As more Hispanic viewers adopt the latest technologies, networks increasingly extend content to new platforms, particularly video on demand.
“The Hispanic population is adapting to technology significantly faster than the general Anglo population,” Don Browne, president of Telemundo Networks, said. “They are very comfortable with handheld devices, [and] I think that is a huge upside for us.”
Sorpresa, the Spanish-language children’s network owned and operated by Firestone Communications Inc., is leaving no stone unturned when it comes to new distribution technologies.
The network’s programming is available on Internet Protocol television provider Akimbo Systems Inc., via on-demand through Comcast Corp., on mobile phones through Sprint Nextel Corp. and on Google Video for sale by the download. And it is in negotiations to be distributed through additional platforms.
“We are using these platforms to get more eyeballs and more advertising and generate more revenue for programming,” Firestone executive vice president Christopher Firestone said. “Our audience [consists of] early adopters. New technologies are more likely to be picked up by the youth demographic we target.”
Several other Hispanic networks are experimenting with multiple platforms, and some are enjoying an enthusiastic viewer response. GolTV has had about 1 million downloads of its weekly 15-minute soccer highlights program.
But video-on-demand buys are not yet translating into additional dollars. Sellers of advertising for new platforms say they are still educating buyers to their potential, which is another way of saying no one’s buying just yet.
But new platforms hold some clear advantages. “The content is phenomenal,” Tapestry director of digital innovation Marla Skiko said, referring to Comcast’s Hispanic VOD offering. Tapestry, a division of Starcom MediaVest, is the largest multicultural media buyer in the United States.
“I think one of the advantages that VOD has is the information surrounding VOD usage that is available. Unlike network television ratings based on data from Nielsen [Media Research] off of people meters, this is actual usage,” Comcast Spotlight director of multicultural sales Phillip Woodie said. “Clients really like that part of it. They know who is going there and how long they stay, actual hard numbers.”
Skiko has yet to place a purchase order. “[We are] trying to do a lot of evangelism but it is difficult to get traction specifically for VOD because online penetration is way more of a large prospect for us and that steals thunder from VOD,” she said.
Mobile content is shaping up as an easier sell.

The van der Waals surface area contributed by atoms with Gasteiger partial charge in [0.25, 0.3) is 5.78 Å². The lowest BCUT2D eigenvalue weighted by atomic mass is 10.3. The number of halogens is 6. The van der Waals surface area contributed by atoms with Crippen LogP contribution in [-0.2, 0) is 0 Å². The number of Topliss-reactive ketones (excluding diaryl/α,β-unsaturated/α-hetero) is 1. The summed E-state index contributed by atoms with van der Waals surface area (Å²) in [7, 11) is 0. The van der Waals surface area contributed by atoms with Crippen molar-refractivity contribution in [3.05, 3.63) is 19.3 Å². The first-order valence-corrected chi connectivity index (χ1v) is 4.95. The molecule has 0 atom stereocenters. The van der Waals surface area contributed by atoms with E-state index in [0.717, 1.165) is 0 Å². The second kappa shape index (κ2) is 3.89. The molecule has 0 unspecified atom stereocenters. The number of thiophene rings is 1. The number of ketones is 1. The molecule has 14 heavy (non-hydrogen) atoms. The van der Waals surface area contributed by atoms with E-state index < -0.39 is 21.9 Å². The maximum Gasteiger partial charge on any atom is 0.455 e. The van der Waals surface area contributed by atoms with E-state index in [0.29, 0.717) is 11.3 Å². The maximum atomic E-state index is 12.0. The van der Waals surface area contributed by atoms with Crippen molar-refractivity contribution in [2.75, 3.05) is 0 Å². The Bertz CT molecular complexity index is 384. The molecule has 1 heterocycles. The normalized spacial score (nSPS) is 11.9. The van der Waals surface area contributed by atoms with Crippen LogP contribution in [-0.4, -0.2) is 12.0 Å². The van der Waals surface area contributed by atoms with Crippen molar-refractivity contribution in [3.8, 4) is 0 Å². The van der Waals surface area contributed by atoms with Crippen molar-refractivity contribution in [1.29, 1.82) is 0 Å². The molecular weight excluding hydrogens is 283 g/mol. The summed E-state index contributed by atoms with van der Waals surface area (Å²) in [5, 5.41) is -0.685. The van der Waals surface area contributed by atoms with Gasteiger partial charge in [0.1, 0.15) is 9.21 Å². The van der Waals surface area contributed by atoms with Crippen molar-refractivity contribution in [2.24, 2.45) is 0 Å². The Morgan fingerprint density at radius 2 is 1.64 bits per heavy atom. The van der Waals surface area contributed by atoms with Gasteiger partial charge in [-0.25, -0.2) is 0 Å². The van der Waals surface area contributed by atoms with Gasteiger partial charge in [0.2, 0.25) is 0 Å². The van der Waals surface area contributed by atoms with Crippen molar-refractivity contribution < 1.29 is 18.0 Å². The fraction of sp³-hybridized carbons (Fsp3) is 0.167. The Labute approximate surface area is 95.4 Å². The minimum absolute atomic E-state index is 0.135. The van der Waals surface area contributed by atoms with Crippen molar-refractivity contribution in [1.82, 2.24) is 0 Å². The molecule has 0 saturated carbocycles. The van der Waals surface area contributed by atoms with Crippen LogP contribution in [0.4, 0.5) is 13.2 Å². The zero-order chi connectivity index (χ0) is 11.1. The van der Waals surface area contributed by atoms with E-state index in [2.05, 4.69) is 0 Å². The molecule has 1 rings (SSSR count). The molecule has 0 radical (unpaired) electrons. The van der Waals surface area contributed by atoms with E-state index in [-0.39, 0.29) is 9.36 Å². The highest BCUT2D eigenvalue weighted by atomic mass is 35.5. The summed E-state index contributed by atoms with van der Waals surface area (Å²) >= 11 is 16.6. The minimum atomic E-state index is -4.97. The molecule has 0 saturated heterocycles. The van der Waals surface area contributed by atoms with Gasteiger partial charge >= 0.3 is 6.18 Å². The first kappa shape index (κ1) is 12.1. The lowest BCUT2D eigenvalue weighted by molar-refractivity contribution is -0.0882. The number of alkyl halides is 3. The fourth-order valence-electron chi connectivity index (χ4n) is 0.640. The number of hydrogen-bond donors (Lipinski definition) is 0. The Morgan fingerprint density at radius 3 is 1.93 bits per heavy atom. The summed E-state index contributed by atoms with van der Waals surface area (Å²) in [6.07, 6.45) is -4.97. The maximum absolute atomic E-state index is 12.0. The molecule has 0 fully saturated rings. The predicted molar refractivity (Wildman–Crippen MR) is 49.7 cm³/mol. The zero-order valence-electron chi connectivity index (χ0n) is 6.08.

“[Hispanics] always have higher take rates on wireless features,” Grupo Gallegos media director Ken Deutsch said. “We just have so many opportunities with this market and technology.”
According to Forrester Research’s Hispanic American Technology Adoption Study, 62% of Hispanics own a cellular phone, 35% own a mobile phone with a camera and 26% have Web-enabled phones. The latter two are higher for Hispanics than non-Hispanics according to the same study.
Forrester analyst Tamara Barber said, “Cell phones are one way [Hispanics] can embrace new and cutting edge technology at a lower price point.”
Not surprisingly, wireless providers are heavy advertisers on Hispanic media.
Sprint Nextel Corp. recently launched a Hispanic video service for subscribers including material from Sorpresa and other cable networks. In April, Verizon Wireless announced a deal with Univision to download clips from the 2002 World Cup and highlights from this summer’s soccer competition. Verizon Wireless spokesperson Brenda Boyd Raney made clear additional content deals with Univision are in the pipeline.
Hispanic broadcast and cable networks are also using streaming media on their own Internet sites to reach additional viewers. Telemundo offers highlights of its telenovelas, and GolTV will soon transmit entire soccer matches.
“We currently have more rights to matches than we have airtime. Every week it is a grueling process to decide which games we air,” GolTV executive vice president Eileen Montalvo said. At its upfront, GolTV will be looking for a title sponsor for its games.
Fox Sports en Español provides on-demand material and has sold individual matches by the download.
“We are utilizing all those types of platforms as part of a relationship to create with a viewer,” the network’s senior vice president of ad sales Tom Maney said. “Television is the dominant medium, [but] the market is becoming agnostic to the screen, whether it is IPTV, broadband, wireless.”
Still, there are some skeptics. “Everybody has come in with VOD, wireless and 360-degree marketing. Blah, blah, blah,” said one Hispanic agency media buyer who requested anonymity. “They don’t really know what it is, don’t know how to sell it, don’t want to sell it. These are TV people.”